At PARPARINOS & HADJIPANAYIS LLC, we constantly strive to be ahead of times and follow all regulatory, tax, banking and legislative developments across EU, worldwide and Cyprus to be in position to best advice interested parties while providing turnkey solutions, tailor-made to their business needs.
Recently it has become evident that more and more investors are looking into Cyprus for tax optimization purposes vis a vis crypto-assets. This informative article focuses on the domiciliary and taxation rules currently in force and directly related to crypto-assets for tax optimization purposes.
The necessity to acquire a specific regulatory license to trade crypto currencies other than for own account (i.e for retail / professional clients) and provide services such as reception and transmission, investment advice, execution of orders, market makers etc., depends on whether the particular nature of the crypto asset falls under the category of financial instruments (according to article 4 Annex C of MiFID 2) which will require a Cyprus Investment Firm (CIF) license regulated under the Cyprus Securities and Exchange Commission (CySEC) or under the e-money Directive 2009/110/EC (article 2) in which case they would be considered as electronic money and will require an Electronic Money Institution (EMI) license, supervised by the Central Bank of Cyprus (CBC).
Due to the fact that Cyprus has no specific legislation yet in place to deal with crypto-assets and in anticipation of the upcoming European Commission’s Regulation MiCA (Markets in Crypto Assets), still in development since 2018, it is vital to understand that currently any Cyprus corporate entity that in its core deals with such trading activities, will be subject to corporation tax of 12,5% on an annual basis on proceeds of sale whether generated abroad or in Cyprus. Physical persons who are not Cyprus tax residents will further take advantage of the zero deemed dividend distribution tax and withholding tax (government’s incentives for attracting foreign investors) when the company issues dividends either on a yearly basis or by law once every two years. Additionally non-doms will not be subject to the SDC (Special Defence Contribution) tax. SDC generally applies on dividends, rents and interest. As SDC tax does not apply in the case of Cyprus tax resident individuals who are non-domiciled in Cyprus, dividend and interest earned by such persons will now be completely tax exempt in Cyprus. It is noted that the main income of high net worth individuals is generally dividends and interest.
In regards to securities such as bonds, debentures, founders’ shares, ordinary and preference shares, options on titles etc., such securities are exempt from Cyprus Income Tax. When it comes to Capital Gains Tax (CGT), if the company whose securities are disposed does not at the time of disposal hold any immovable property directly or indirectly in Cyprus, then the proceeds from disposal will be exempt from CGT as well. Crypto assets that are identified as shares, hence seen as titles, will also fall under the current rule. For a specific opinion on these matters, it is vital to acquire a tax ruling from the Tax Authorities to identity the tax treatment prior to any type of engagement.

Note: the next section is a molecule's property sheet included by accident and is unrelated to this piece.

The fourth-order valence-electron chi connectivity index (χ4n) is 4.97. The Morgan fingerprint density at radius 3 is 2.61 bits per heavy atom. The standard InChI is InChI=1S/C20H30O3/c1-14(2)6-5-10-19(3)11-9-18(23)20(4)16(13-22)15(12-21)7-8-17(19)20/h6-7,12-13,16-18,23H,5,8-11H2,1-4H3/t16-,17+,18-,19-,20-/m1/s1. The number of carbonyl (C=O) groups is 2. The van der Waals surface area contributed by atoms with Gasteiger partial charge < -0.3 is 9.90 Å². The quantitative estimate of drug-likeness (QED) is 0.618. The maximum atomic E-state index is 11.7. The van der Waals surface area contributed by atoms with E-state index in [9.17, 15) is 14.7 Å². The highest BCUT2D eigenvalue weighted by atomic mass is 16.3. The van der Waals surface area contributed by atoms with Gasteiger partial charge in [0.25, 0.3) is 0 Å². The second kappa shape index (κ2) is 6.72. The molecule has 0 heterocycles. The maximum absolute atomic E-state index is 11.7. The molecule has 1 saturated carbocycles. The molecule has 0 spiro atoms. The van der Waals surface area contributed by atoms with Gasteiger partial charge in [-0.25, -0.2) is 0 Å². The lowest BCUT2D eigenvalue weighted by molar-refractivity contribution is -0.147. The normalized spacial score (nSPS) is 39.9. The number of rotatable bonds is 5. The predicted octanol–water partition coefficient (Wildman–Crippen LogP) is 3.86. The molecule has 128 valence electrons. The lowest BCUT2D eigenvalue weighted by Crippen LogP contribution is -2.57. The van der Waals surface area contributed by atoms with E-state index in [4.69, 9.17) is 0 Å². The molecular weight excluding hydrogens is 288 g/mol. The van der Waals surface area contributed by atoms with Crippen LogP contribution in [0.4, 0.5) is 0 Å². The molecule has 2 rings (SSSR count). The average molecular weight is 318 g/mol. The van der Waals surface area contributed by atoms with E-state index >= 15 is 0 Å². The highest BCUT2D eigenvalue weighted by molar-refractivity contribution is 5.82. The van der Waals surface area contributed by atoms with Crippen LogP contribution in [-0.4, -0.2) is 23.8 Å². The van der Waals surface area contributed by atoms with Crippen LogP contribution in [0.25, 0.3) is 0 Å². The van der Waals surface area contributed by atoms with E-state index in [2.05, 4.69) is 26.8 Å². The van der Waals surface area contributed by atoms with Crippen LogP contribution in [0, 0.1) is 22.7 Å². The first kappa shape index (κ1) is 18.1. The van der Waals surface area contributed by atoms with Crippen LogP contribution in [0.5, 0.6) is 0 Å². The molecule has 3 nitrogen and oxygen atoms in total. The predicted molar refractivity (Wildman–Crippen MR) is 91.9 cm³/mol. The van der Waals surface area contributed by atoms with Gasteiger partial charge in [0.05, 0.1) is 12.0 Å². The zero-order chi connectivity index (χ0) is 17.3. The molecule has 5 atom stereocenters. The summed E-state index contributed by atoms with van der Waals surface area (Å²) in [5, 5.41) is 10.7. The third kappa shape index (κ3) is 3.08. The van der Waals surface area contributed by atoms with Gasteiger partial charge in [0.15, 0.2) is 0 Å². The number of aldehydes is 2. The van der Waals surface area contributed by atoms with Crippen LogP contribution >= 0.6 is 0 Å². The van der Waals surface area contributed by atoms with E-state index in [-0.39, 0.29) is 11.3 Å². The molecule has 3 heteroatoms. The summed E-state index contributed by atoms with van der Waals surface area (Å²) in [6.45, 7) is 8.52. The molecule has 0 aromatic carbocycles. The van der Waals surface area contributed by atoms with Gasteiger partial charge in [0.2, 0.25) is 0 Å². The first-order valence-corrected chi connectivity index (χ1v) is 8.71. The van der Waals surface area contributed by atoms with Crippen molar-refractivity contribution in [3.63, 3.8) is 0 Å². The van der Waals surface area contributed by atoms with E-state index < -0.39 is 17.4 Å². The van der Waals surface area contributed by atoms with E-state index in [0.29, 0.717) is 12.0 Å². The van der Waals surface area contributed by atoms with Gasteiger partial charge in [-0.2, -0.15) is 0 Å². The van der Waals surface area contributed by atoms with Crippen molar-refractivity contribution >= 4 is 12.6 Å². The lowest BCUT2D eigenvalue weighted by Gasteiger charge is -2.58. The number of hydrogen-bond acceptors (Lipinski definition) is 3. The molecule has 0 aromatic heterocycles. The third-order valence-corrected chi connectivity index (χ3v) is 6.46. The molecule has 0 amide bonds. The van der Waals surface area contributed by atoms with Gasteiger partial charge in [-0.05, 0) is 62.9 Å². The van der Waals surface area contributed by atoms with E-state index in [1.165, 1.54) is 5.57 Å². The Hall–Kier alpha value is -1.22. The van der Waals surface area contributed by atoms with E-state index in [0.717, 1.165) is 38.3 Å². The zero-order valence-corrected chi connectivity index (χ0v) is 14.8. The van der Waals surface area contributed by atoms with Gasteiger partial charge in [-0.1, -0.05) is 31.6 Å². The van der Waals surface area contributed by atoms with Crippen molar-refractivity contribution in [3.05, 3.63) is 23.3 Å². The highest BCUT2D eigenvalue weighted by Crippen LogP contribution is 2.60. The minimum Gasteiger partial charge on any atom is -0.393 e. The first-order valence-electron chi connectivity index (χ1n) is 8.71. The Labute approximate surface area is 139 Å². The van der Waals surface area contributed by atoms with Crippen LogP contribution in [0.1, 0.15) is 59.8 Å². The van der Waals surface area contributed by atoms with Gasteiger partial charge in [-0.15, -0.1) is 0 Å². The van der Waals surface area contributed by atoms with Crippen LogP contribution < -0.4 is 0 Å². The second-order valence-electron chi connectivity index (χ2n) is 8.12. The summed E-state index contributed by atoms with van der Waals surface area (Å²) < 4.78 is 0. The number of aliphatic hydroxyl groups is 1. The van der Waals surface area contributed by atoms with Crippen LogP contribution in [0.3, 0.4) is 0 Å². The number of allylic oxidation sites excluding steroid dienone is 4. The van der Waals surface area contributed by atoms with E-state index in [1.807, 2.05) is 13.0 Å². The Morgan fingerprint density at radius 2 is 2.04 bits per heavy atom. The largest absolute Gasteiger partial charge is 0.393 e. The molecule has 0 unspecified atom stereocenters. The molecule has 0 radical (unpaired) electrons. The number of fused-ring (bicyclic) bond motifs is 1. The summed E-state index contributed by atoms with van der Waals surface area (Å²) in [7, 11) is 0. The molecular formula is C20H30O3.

Individuals can also acquire tax residency in Cyprus under the 60 day rule or the 183 day rule of domicile. Each type of permit provides a tax residence however the criteria for qualifying under each rule vary. When an individual becomes a Cyprus tax resident, he will be eligible to the same tax advantages for a full tax exemption on deemed dividend distribution tax granted to the non-domiciles for the first 17 (out of 20) years of residence. The only taxation which cannot be evaded for both domiciles and non-doms is the GeSY (General Healthcare System) taxation, currently at 2,65% when issuing dividends either annually or once every two years required by the applicable law.
Another main challenge that concerns proceeds from crypto-trading, is the banking sector. Currently and according to guidelines provided by the CBC, banking institutions treat proceeds from crypto trading conservatively and proceed with caution due to the lack of transparency on the source of funds linked to such transactions. It will of course become relevant if the client’s portfolio consists of mixed funds (stocks, bonds, derivatives and other type of equity) in conjunction with crypto assets when asserting the client’s business structure for opening a corporate bank account. Alternatively, a Cyprus company may open a bank account abroad for dealing with the crypto part of the portfolio and be taxed in Cyprus, however corporate substance might come into play, which in turn will require expert advice on corporate structuring for tax planning purposes. Reporting arrangements for cross border transactions of this type of trading activities will also require compliance with DAC 6 (Directive 2018/822) to be inline with the base erosion and profit shifting (BEPS) rules set by OECD.
Physical persons who become tax residents in Cyprus will take advantage of the favorable tax regime when declaring their personal income and can also choose to declare all of their worldwide assets in Cyprus to be solely taxed in Cyprus (under the Double Taxation Treaties currently in force between Cyprus and 65 countries worldwide http://mof.gov.cy/en/taxation-investment-policy/double-taxation-agreements/double-taxation-treeties. Interested parties should be aware that when receiving money from employment, they may need to pay income tax and contributions to the social insurance fund. How much tax they will be called to pay depends on their earnings, tax exemptions, allowable deductions and the applicable tax rates.
For more information on this topic, please contact its author, Mr. Paris Hadjipanayis at [email protected].